Health & Fitness Trans people share joy after desperately-needed COVID-19 vaccine drive: ‘I felt human’
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At least 70 trans people were vaccinated in one day against COVID-19, as part of a successful vaccine drive in India.
Trans people in India are often excluded from social safety nets and the pandemic has been no exception.
The vaccine drive, at SL Raheja Hospital in Mahim, Mumbai, was an effort to reach members of this vulnerable group.
“Many trans members are immunocompromised and are at a greater risk of infection from the virus,” Laxmi Narayan Tripathi, a trans activist, told.
Tripathi added: “We are extremely happy that a hospital has initiated such a drive, and have helped trans members get vaccinated in a hassle free manner.”
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Trans people in India often lack identification documents, or have documents in the wrong gender, which can exclude them from being vaccinated as part of the public health programme.
Trans people in India can get ID documents in the correct gender, without the need for a diagnosis of gender dysphoria, but activists point to the fact that many trans people will not have access to a computer.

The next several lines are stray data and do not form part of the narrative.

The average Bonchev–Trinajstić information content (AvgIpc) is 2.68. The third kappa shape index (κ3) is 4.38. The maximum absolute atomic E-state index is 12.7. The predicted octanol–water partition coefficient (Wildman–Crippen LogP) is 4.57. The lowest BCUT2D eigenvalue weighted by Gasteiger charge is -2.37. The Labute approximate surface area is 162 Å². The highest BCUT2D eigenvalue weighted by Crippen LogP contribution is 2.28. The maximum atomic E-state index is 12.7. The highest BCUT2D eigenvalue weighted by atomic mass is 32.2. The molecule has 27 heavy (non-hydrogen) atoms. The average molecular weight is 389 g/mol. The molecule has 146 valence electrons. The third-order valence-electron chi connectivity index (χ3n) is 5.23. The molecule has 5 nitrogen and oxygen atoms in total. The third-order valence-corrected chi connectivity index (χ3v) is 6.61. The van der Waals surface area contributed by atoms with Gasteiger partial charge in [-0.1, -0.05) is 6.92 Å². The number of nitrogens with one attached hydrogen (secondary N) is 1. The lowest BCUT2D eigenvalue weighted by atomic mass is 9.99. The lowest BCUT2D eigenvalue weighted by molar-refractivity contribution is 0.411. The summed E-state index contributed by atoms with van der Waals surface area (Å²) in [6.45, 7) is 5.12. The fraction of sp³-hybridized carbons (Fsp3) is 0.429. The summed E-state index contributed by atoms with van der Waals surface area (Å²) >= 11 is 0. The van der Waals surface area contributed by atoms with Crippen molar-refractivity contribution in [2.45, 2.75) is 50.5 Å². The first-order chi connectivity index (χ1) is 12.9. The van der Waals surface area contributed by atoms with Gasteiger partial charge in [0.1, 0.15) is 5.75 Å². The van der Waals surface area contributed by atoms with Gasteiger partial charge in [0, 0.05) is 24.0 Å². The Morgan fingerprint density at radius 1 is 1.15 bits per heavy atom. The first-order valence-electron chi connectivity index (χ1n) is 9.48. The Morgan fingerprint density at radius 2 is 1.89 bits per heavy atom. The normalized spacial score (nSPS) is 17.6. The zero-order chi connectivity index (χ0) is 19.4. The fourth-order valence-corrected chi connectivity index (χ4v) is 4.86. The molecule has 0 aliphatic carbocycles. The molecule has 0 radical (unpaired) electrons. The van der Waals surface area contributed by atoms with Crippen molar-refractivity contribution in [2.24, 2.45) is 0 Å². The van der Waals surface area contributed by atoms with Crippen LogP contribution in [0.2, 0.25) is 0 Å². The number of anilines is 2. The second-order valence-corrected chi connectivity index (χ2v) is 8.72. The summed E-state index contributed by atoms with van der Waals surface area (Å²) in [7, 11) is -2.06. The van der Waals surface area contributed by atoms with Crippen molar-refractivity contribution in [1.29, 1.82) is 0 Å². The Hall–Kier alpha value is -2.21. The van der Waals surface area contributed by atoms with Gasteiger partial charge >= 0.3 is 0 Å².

Another barrier to vaccination is trans people fearing that they will be poorly treated by the vaccination medics.
Dr Amit at the SL Raheja Hospital, who supervised the vaccine drive, said: “The community is often neglected and does not generally fall in the government’s scheme of things… the idea behind the drive is to draw the attention of the government towards such vulnerable groups and provide them a safety net through vaccination.”
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Pooja Sharma, who was vaccinated against COVID-19 in Sunday’s (20 June) vaccine drive, said she was happy to receive her jab.
“It was my dream to get vaccinated,” Sharma said. “When I got a call about this drive, I was elated and felt I’m also human now. We have always been struggling for a fair treatment. We are not considered humans, but today I feel great even after being pricked.”
Another trans person, Ganga, who was vaccinated said that organisers of the drive had clearly thought through how to help the trans and wider LGBT+ community.
“It’s a first initiative but I’m glad and hope more such organisation and people come forward to help us,” Ganga said. “It’s true that many are reluctant, but today after taking the jab, I feel I’ve contributed to this fight against coronavirus.”
“If you still haven’t got a jab, have patience it will come to you. Till that time, wear a mask, follow protocol and still you can do your bit.”
Trans men ‘let down’ and in ‘extreme distress’ as NHS quietly stops life-changing penis surgery .
Finlay Games is a trans man who, as part of his transition, had a series of operations to construct a penis, which is known as phalloplasty. “I am a functioning man precisely because of this surgery,” Finlay says. “I’ve got my own business. I’ve graduated, I’ve written a book, and all of these things are because of transition.” “Nobody in their right mind would choose this, we have to – because the opposite is pain and not wanting to be here. “I didn’t want to live before, I had no hope. And that’s what this surgery does.” Finlay had phalloplasty – also known as bottom or lower surgery – several years ago now on the NHS.